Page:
CASE NO. 8:15–cv–2736–T–26AEP
David Paul Burke, Gary Lee Sasso, Scott D. Feather, Carlton Fields Jorden Burt, PA, Tampa, FL, Richard Donald Euliss, Carlton Fields Jorden Burt, PA, Washington, DC, for Plaintiff. Michael W. May, Steven C. Woodliff, Laura M. Conner, US Department of Justice—Tax Division, Washington, DC, for Defendant.
David Paul Burke, Gary Lee Sasso, Scott D. Feather, Carlton Fields Jorden Burt, PA, Tampa, FL, Richard Donald Euliss, Carlton Fields Jorden Burt, PA, Washington, DC, for Plaintiff.
Michael W. May, Steven C. Woodliff, Laura M. Conner, US Department of Justice—Tax Division, Washington, DC, for Defendant.
RICHARD A. LAZZARA, UNITED STATES DISTRICT JUDGE
THIS CAUSE comes before the Court on Plaintiff Joseph F. Morrissey's Motion for Summary Judgment (Dkt. 19), Defendant United States of America's Memorandum of Law in Opposition (Dkt. 22), Defendant's cross Motion for Summary Judgment (Dkt. 23) and Plaintiff's Memorandum of Law in Opposition (Dkt. 28).
Plaintiff, Joseph F. Morrissey, a homosexual male, brings this lawsuit against Defendant, United States of America, seeking a tax refund from the Internal Revenue Service ("IRS") in the amount of $9,539 for the year 2011 based on an expense deduction in the amount of approximately $36,000 for medical care—in vitro fertilization ("IVF")—that he claimed under 26 U.S.C. § 213(a) of the Internal Revenue Code and was denied. Section 213(a) permits a taxpayer to deduct expenses paid "for the medical care of the taxpayer, his spouse, or a dependent." The IRS disallowed the deduction on grounds that the expenses Plaintiff paid were not for the medical care of any individuals covered by the statute. In the two-count Complaint, Plaintiff argues in count one that § 213(a) plainly authorizes the requested deduction. In count two he asserts that disallowing such a deduction amounts to a violation of his rights to due process and equal protection secured by the Fifth Amendment to the United States Constitution because heterosexuals are allowed the deduction of medical expenses incurred in conceiving a child.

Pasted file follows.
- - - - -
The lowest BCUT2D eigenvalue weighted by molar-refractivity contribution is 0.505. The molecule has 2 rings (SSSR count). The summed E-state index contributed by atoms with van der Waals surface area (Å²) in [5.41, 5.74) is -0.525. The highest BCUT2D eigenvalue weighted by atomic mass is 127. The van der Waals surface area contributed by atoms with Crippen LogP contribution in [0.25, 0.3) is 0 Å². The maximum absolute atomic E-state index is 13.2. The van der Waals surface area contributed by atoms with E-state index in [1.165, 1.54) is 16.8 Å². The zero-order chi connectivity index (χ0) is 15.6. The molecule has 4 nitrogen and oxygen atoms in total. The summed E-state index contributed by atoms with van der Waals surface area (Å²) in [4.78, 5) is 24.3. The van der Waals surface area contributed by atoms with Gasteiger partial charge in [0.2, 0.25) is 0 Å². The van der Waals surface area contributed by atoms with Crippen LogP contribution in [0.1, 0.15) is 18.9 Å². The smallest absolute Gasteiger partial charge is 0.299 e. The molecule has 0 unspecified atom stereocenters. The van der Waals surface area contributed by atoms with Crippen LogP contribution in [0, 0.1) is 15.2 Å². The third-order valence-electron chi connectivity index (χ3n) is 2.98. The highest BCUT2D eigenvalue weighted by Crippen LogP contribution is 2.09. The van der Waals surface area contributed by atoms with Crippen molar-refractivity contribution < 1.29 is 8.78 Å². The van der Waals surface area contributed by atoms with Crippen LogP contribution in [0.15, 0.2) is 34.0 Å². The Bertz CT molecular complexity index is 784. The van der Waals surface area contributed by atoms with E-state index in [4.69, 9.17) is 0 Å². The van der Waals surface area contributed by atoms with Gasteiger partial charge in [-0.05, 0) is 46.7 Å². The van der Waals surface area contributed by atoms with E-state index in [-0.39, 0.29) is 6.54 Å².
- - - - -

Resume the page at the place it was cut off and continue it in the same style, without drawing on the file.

Plaintiff seeks the entry of final summary judgment in the amount of $9,539, plus interest and costs, an injunction preventing Defendant from continuing to discriminate against Plaintiff, and a declaration that Defendant's application of the statute was unconstitutional. Defendant, in turn, seeks the entry of final summary judgment in its favor, arguing that the IRS acted properly under the Internal Revenue Code in denying the requested deduction and that there is no basis for entry of an injunction or declaratory judgment.
Summary Judgment Standard
Summary judgment is appropriate where there is no genuine issue of material fact. Fed.R.Civ.P. 56(c). Where the record taken as a whole could not lead a rational trier of fact to find for the nonmoving party, there is no genuine issue for trial. See Matsushita Elec. Indus. Co. v. Zenith Radio Corp. , 475 U.S. 574, 106 S.Ct. 1348, 89 L.Ed.2d 538 (1986) (citation omitted). On a motion for summary judgment, the court must review the record, and all its inferences, in the light most favorable to the nonmoving party. See United States v. Diebold, Inc. , 369 U.S. 654, 655, 82 S.Ct. 993, 8 L.Ed.2d 176 (1962). Having carefully considered all of the parties' submissions, the Court finds there are no genuine issues which would preclude the entry of final summary judgment in favor of Defendant United States of America.
Statement of Facts